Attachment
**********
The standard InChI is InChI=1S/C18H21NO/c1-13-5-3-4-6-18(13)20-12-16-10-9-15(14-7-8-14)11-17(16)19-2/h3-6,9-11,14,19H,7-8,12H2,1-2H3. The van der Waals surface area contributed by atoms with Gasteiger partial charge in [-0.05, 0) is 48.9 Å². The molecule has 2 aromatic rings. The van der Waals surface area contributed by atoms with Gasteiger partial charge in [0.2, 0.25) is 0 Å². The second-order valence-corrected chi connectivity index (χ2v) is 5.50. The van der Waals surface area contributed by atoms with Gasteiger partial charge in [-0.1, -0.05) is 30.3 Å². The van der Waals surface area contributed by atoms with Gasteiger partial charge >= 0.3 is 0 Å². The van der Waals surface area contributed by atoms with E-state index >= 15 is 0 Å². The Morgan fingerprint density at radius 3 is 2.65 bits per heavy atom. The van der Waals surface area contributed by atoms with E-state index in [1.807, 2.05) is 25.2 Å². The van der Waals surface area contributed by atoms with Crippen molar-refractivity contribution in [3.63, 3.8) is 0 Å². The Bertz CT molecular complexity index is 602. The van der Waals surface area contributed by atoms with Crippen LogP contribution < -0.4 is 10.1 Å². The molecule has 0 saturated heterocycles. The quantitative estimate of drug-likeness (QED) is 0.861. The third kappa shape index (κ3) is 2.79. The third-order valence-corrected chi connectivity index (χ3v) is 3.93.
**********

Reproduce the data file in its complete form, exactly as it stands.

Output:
The standard InChI is InChI=1S/C18H21NO/c1-13-5-3-4-6-18(13)20-12-16-10-9-15(14-7-8-14)11-17(16)19-2/h3-6,9-11,14,19H,7-8,12H2,1-2H3. The van der Waals surface area contributed by atoms with Gasteiger partial charge in [-0.05, 0) is 48.9 Å². The molecule has 2 aromatic rings. The van der Waals surface area contributed by atoms with Gasteiger partial charge in [0.2, 0.25) is 0 Å². The second-order valence-corrected chi connectivity index (χ2v) is 5.50. The van der Waals surface area contributed by atoms with Gasteiger partial charge in [-0.1, -0.05) is 30.3 Å². The van der Waals surface area contributed by atoms with Gasteiger partial charge >= 0.3 is 0 Å². The van der Waals surface area contributed by atoms with E-state index >= 15 is 0 Å². The Morgan fingerprint density at radius 3 is 2.65 bits per heavy atom. The van der Waals surface area contributed by atoms with E-state index in [1.807, 2.05) is 25.2 Å². The van der Waals surface area contributed by atoms with Crippen molar-refractivity contribution in [3.63, 3.8) is 0 Å². The Bertz CT molecular complexity index is 602. The van der Waals surface area contributed by atoms with Crippen LogP contribution < -0.4 is 10.1 Å². The molecule has 0 saturated heterocycles. The quantitative estimate of drug-likeness (QED) is 0.861. The third kappa shape index (κ3) is 2.79. The third-order valence-corrected chi connectivity index (χ3v) is 3.93.